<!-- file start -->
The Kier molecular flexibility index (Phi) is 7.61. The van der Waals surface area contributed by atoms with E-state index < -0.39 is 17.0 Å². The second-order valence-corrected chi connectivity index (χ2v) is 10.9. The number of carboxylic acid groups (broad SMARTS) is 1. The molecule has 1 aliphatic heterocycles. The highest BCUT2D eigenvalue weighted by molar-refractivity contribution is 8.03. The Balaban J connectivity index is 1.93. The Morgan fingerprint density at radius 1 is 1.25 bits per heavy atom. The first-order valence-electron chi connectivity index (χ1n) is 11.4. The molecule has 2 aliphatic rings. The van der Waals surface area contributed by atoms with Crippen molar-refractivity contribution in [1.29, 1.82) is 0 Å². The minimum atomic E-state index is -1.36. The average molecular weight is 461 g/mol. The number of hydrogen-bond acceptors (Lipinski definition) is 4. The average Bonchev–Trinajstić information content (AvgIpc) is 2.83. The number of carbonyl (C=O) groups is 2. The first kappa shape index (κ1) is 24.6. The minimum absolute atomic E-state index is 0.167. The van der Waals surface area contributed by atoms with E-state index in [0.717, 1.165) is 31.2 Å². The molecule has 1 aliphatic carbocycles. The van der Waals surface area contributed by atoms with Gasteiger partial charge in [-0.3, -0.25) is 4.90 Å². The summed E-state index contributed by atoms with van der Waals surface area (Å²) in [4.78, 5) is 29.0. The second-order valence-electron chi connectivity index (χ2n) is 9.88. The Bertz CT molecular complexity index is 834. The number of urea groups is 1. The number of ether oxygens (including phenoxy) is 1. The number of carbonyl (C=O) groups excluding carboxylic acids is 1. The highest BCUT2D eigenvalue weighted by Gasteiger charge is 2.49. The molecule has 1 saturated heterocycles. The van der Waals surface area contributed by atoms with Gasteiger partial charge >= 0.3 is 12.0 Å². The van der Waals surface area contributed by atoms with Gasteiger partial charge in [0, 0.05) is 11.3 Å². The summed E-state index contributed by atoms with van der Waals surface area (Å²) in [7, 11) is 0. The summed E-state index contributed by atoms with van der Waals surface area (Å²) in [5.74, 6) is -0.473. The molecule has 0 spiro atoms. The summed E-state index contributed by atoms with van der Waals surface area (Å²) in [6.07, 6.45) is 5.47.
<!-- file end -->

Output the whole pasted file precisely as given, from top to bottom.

The Kier molecular flexibility index (Phi) is 7.61. The van der Waals surface area contributed by atoms with E-state index < -0.39 is 17.0 Å². The second-order valence-corrected chi connectivity index (χ2v) is 10.9. The number of carboxylic acid groups (broad SMARTS) is 1. The molecule has 1 aliphatic heterocycles. The highest BCUT2D eigenvalue weighted by molar-refractivity contribution is 8.03. The Balaban J connectivity index is 1.93. The Morgan fingerprint density at radius 1 is 1.25 bits per heavy atom. The first-order valence-electron chi connectivity index (χ1n) is 11.4. The molecule has 2 aliphatic rings. The van der Waals surface area contributed by atoms with Crippen molar-refractivity contribution in [1.29, 1.82) is 0 Å². The minimum atomic E-state index is -1.36. The average molecular weight is 461 g/mol. The number of hydrogen-bond acceptors (Lipinski definition) is 4. The average Bonchev–Trinajstić information content (AvgIpc) is 2.83. The number of carbonyl (C=O) groups is 2. The first kappa shape index (κ1) is 24.6. The minimum absolute atomic E-state index is 0.167. The van der Waals surface area contributed by atoms with E-state index in [0.717, 1.165) is 31.2 Å². The molecule has 1 aliphatic carbocycles. The van der Waals surface area contributed by atoms with Gasteiger partial charge in [-0.3, -0.25) is 4.90 Å². The summed E-state index contributed by atoms with van der Waals surface area (Å²) in [4.78, 5) is 29.0. The second-order valence-electron chi connectivity index (χ2n) is 9.88. The Bertz CT molecular complexity index is 834. The number of urea groups is 1. The number of ether oxygens (including phenoxy) is 1. The number of carbonyl (C=O) groups excluding carboxylic acids is 1. The highest BCUT2D eigenvalue weighted by Gasteiger charge is 2.49. The molecule has 1 saturated heterocycles. The van der Waals surface area contributed by atoms with Gasteiger partial charge >= 0.3 is 12.0 Å². The van der Waals surface area contributed by atoms with Gasteiger partial charge in [0, 0.05) is 11.3 Å². The summed E-state index contributed by atoms with van der Waals surface area (Å²) in [7, 11) is 0. The summed E-state index contributed by atoms with van der Waals surface area (Å²) in [5.74, 6) is -0.473. The molecule has 0 spiro atoms. The summed E-state index contributed by atoms with van der Waals surface area (Å²) in [6.07, 6.45) is 5.47.